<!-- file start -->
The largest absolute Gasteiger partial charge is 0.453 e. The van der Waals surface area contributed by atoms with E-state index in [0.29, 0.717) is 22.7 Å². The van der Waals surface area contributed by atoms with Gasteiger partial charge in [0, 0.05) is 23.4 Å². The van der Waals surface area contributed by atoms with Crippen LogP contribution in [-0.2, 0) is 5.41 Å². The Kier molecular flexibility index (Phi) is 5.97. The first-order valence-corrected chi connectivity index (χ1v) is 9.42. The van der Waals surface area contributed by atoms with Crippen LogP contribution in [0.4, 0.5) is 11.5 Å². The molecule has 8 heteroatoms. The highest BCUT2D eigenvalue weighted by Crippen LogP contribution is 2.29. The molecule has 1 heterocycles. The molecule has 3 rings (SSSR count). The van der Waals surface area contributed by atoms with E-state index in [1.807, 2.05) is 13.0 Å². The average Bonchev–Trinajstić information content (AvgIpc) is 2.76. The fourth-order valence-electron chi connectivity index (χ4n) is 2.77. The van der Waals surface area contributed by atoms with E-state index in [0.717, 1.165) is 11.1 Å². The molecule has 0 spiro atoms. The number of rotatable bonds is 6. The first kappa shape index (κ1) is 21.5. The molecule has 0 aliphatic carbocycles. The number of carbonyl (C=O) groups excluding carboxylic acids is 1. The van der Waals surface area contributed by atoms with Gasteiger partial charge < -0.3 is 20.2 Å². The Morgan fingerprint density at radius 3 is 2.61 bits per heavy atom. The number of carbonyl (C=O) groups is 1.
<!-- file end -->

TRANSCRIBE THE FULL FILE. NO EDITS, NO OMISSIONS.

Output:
The largest absolute Gasteiger partial charge is 0.453 e. The van der Waals surface area contributed by atoms with E-state index in [0.29, 0.717) is 22.7 Å². The van der Waals surface area contributed by atoms with Gasteiger partial charge in [0, 0.05) is 23.4 Å². The van der Waals surface area contributed by atoms with Crippen LogP contribution in [-0.2, 0) is 5.41 Å². The Kier molecular flexibility index (Phi) is 5.97. The first-order valence-corrected chi connectivity index (χ1v) is 9.42. The van der Waals surface area contributed by atoms with Crippen LogP contribution in [0.4, 0.5) is 11.5 Å². The molecule has 8 heteroatoms. The highest BCUT2D eigenvalue weighted by Crippen LogP contribution is 2.29. The molecule has 1 heterocycles. The molecule has 3 rings (SSSR count). The van der Waals surface area contributed by atoms with E-state index in [1.807, 2.05) is 13.0 Å². The average Bonchev–Trinajstić information content (AvgIpc) is 2.76. The fourth-order valence-electron chi connectivity index (χ4n) is 2.77. The van der Waals surface area contributed by atoms with E-state index in [0.717, 1.165) is 11.1 Å². The molecule has 0 spiro atoms. The number of rotatable bonds is 6. The first kappa shape index (κ1) is 21.5. The molecule has 0 aliphatic carbocycles. The number of carbonyl (C=O) groups excluding carboxylic acids is 1. The van der Waals surface area contributed by atoms with Gasteiger partial charge < -0.3 is 20.2 Å². The Morgan fingerprint density at radius 3 is 2.61 bits per heavy atom. The number of carbonyl (C=O) groups is 1.